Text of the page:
Our consultation response is summarised as follows;
The guidelines suggest that the adult sentencing guideline should be the same irrespective of age. While this is validated by the mitigating factors listed, concerning the age and maturity of the offender, we feel it is critical to raise our concern about recent
research, which suggests maturation and cognitive development in young adults is still happening up to 25 years. See article at http://www.pnas.org/content/113/32/9105.full or BBC News account at http://www.bbc.co.uk/news/health-36887224 . So, applying a blanket adult sentencing approach to this age group along with all adult offenders needs some
We also have concerns about youths being treated the same as adults for sentencing purposes, except for a 1/3 or more deduction depending upon age. The need to see children as significantly different is part of the UN Convention on the Rights of Children
1988, as well as the need to recognise their maturation and cognitive developments. This approach of a reduction in sentence could be viewed as treating young people as junior adults rather than as children. We are keen to see the right approach to sentencing young people as children first, and as offenders second, managing the risks they pose to themselves and others, but also ensuring meaningful development into responsible adulthood. While there is a need to ensure transitions work effectively, we would repeat the point made in the previous paragraph about young adults’ cognition not being fully developed before the age of 25 years.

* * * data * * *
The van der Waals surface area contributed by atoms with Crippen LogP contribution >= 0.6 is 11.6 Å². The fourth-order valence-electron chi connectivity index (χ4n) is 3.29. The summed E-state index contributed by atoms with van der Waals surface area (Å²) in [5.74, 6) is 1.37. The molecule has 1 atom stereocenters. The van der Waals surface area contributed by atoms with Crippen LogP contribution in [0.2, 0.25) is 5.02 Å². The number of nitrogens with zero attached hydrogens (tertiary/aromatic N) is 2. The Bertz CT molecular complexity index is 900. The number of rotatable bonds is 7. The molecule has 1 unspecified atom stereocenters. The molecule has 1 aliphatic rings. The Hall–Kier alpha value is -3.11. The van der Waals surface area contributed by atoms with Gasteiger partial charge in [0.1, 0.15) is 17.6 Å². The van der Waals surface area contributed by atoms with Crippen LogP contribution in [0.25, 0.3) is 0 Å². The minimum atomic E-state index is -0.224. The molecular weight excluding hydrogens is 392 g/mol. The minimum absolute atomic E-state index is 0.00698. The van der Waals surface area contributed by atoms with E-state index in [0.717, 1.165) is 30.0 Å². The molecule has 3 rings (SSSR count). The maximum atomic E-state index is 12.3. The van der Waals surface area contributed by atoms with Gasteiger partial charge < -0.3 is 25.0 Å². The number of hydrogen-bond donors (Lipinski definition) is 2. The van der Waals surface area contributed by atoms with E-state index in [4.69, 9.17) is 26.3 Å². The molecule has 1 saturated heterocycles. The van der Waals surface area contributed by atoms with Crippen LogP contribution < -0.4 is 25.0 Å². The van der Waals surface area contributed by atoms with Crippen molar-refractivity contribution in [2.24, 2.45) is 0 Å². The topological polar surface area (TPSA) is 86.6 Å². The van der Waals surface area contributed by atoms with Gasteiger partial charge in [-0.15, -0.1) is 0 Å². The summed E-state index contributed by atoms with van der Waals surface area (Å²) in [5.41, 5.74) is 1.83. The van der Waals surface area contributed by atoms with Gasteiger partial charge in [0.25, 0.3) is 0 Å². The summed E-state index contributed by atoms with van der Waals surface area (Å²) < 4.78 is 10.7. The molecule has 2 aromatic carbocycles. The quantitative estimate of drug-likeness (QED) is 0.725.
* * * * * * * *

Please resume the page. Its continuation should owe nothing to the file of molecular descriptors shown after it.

However, we do welcome the proposal which states “the youth guideline follows a different structure to the adult guidelines, and does not include starting points or ranges.”
The AYM has an agreed policy statement about the use of custody for young offenders:
“That the punishment of custody for young offenders lies in the loss of liberty itself and therefore should only be used as a last resort and where the public have to be protected. Where young people have to be sent to custody they should be held in
small local secure units close to their home.” See http://aym.org.uk/about-us/where-westand/ .
This approach needs to be at the heart of all custodial decision making, in our view. It is based upon the knowledge that once a young person experiences custody their life chances are seriously adversely affected. This is backed up by many research examples, including the recent Laming Review at http://www.prisonreformtrust.org.uk/ProjectsResearch/CareReview
For a copy of our full response please contact Ian Langley, AYM Secretary e-mail: email@example.com